But it is possible to take care of that autumn chore and still have time left over to sip apple cider and pick pumpkins. To help liberate you from excessive leaf labor and other fall “musts” for your home, we have provided a simple checklist that will eliminate the guesswork. Click on the link below.

WB fall check list

If you have further questions about which projects are necessary or you’re thinking of listing soon, please contact us.

Your Home Financing Questions: Answered with a Rochester, MN Expert

Getting started in home financing can be a challenge. With so many behind-the-scenes processes, documents, definitions and moving pieces, where do you start?

That’s why we’ve enlisted the help of Shannon Olander, a trusted wealth management mortgage banker at Bremer Bank in Rochester, MN. With over 20 years of experience in the banking industry, Shannon specializes in helping individuals and families finance the home of their dreams. Read on as Shannon answers our most-asked questions on home financing.

Moving to a new community, where do I start the lending process?

The first step is to find a trusted lender. I advise to work with a lender you know or a recommendation from friends or family. Having a positive and trusting relationship with your lender is key. Starting this process with someone you trust to handle these personal, financial and organizational intricacies will set a solid foundation for your lending experience.

Before you go any further in the home search, you’ll need to get pre-approved or prequalified for a home loan. If you find out you are approved for more than expected, this does not mean you should buy at a higher price point. Basic budgeting rule number one indicates to always budget for more than you expect. Some things in life will pop up that aren’t factored into your debt-to-income ratio, like day care or routine travel expenses. You’ll need to make sure these costs are accounted for when purchasing a home.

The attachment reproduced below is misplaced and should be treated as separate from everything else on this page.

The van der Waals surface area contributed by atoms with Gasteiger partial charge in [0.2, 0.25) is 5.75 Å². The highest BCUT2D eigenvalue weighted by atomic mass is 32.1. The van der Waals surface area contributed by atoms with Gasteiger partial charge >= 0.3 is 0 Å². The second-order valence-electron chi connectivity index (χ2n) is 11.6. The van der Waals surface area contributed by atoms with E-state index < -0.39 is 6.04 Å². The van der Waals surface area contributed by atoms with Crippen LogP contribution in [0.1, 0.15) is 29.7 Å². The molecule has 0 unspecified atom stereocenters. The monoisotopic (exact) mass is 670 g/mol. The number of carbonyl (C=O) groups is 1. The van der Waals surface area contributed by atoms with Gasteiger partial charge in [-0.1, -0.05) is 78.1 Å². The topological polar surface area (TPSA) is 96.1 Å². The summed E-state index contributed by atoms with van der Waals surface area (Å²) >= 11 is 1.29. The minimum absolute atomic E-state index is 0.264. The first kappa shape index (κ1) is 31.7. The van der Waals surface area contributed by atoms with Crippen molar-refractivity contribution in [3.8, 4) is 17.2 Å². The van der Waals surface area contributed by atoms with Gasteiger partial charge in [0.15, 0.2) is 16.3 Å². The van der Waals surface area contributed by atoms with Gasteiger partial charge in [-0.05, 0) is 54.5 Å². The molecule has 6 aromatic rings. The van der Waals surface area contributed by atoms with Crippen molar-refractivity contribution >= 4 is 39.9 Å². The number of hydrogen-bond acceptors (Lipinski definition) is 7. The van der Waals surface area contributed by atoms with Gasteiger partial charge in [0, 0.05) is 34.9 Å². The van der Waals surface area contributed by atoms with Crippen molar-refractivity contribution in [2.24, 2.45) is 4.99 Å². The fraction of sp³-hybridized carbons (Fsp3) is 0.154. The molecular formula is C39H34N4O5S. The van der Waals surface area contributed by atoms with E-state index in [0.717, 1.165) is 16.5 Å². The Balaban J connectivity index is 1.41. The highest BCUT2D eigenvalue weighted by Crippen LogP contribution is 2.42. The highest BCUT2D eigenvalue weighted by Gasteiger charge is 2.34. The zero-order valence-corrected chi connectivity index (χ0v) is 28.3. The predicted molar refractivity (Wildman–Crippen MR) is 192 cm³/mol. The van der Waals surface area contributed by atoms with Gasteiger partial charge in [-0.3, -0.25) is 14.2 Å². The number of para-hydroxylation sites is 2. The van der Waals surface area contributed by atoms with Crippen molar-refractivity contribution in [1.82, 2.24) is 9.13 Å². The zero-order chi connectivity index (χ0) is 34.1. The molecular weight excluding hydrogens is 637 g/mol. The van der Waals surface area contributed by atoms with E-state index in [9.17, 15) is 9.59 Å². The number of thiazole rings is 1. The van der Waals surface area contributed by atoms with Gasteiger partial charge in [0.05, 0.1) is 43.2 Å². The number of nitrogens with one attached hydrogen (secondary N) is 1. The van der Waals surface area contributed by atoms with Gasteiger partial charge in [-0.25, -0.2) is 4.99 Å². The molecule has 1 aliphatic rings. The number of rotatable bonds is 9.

What is the difference between a pre-approval and pre-qualification?

Great question. A pre-qualification is essentially an approximation – a lender has evaluated your creditworthiness and decided you will most likely be eligible for a loan. A pre-approval is when the lender pulls a credit report and looks at the complete picture of your debt-to-income ratio. It’s an official statement from a lender certifying you are eligible for a specific mortgage amount based on the entirety of your financial information.

While a pre-qualification can be helpful to determine how much a lender is willing to give you, a pre-approval can give you that reliability edge to a seller.

What kinds of things can affect home financing after a pre-approval?

Taking out additional credit and not letting us know! After a successful pre-approval, you shouldn’t do or purchase anything that could affect your credit report or your debt-to-income ratio. That means no new car, furniture, job status, etc. Your income, debt and assets are all factors that could affect your pre-qualification status.

Do you have programs for first-time homebuyers?

Absolutely. From down payment assistant programs, rural housing development, gateway program that covers 100 percent financing and FHA loans, we have access to many programs that could benefit you as a first-time homebuyer.

If you have enough in savings for a 5 percent down payment, it’s generally best to go the conventional financing route. Your lender will be able to evaluate these financing options with you and find a route that will best work for your unique financial situation and needs.

How do you combine credit scores for two people applying for a single home loan?